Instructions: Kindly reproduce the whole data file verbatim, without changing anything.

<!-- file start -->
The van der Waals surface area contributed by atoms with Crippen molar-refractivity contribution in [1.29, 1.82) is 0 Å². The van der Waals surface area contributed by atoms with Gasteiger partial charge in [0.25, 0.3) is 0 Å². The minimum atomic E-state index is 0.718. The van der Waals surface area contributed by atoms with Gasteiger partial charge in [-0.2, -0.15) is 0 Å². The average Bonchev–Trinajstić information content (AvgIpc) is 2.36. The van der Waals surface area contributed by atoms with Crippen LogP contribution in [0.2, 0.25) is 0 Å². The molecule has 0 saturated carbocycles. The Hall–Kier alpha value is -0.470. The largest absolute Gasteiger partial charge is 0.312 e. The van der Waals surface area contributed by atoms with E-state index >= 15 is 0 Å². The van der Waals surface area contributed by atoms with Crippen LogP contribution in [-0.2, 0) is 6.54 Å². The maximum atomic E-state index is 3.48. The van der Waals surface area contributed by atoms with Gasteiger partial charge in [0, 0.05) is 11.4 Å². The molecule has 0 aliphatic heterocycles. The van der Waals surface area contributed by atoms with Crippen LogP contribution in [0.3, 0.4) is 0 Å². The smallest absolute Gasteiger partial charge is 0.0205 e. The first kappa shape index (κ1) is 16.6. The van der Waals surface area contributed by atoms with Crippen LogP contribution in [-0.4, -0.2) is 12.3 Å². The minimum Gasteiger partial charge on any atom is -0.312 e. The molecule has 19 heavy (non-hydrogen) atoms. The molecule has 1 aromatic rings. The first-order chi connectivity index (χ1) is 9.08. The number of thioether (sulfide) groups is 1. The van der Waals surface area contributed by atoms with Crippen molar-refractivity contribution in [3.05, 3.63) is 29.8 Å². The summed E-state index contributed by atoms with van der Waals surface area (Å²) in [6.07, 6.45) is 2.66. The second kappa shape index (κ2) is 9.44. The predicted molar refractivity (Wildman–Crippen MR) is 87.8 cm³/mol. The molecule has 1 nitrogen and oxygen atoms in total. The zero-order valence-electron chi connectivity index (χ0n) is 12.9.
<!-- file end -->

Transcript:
The van der Waals surface area contributed by atoms with Crippen molar-refractivity contribution in [1.29, 1.82) is 0 Å². The van der Waals surface area contributed by atoms with Gasteiger partial charge in [0.25, 0.3) is 0 Å². The minimum atomic E-state index is 0.718. The van der Waals surface area contributed by atoms with Gasteiger partial charge in [-0.2, -0.15) is 0 Å². The average Bonchev–Trinajstić information content (AvgIpc) is 2.36. The van der Waals surface area contributed by atoms with Crippen LogP contribution in [0.2, 0.25) is 0 Å². The molecule has 0 saturated carbocycles. The Hall–Kier alpha value is -0.470. The largest absolute Gasteiger partial charge is 0.312 e. The van der Waals surface area contributed by atoms with E-state index >= 15 is 0 Å². The van der Waals surface area contributed by atoms with Crippen LogP contribution in [-0.2, 0) is 6.54 Å². The maximum atomic E-state index is 3.48. The van der Waals surface area contributed by atoms with Gasteiger partial charge in [0, 0.05) is 11.4 Å². The molecule has 0 aliphatic heterocycles. The van der Waals surface area contributed by atoms with Crippen LogP contribution in [0.3, 0.4) is 0 Å². The smallest absolute Gasteiger partial charge is 0.0205 e. The first kappa shape index (κ1) is 16.6. The van der Waals surface area contributed by atoms with Crippen LogP contribution in [-0.4, -0.2) is 12.3 Å². The minimum Gasteiger partial charge on any atom is -0.312 e. The molecule has 19 heavy (non-hydrogen) atoms. The molecule has 1 aromatic rings. The first-order chi connectivity index (χ1) is 9.08. The number of thioether (sulfide) groups is 1. The van der Waals surface area contributed by atoms with Crippen molar-refractivity contribution in [3.05, 3.63) is 29.8 Å². The summed E-state index contributed by atoms with van der Waals surface area (Å²) in [6.07, 6.45) is 2.66. The second kappa shape index (κ2) is 9.44. The predicted molar refractivity (Wildman–Crippen MR) is 87.8 cm³/mol. The molecule has 1 nitrogen and oxygen atoms in total. The zero-order valence-electron chi connectivity index (χ0n) is 12.9.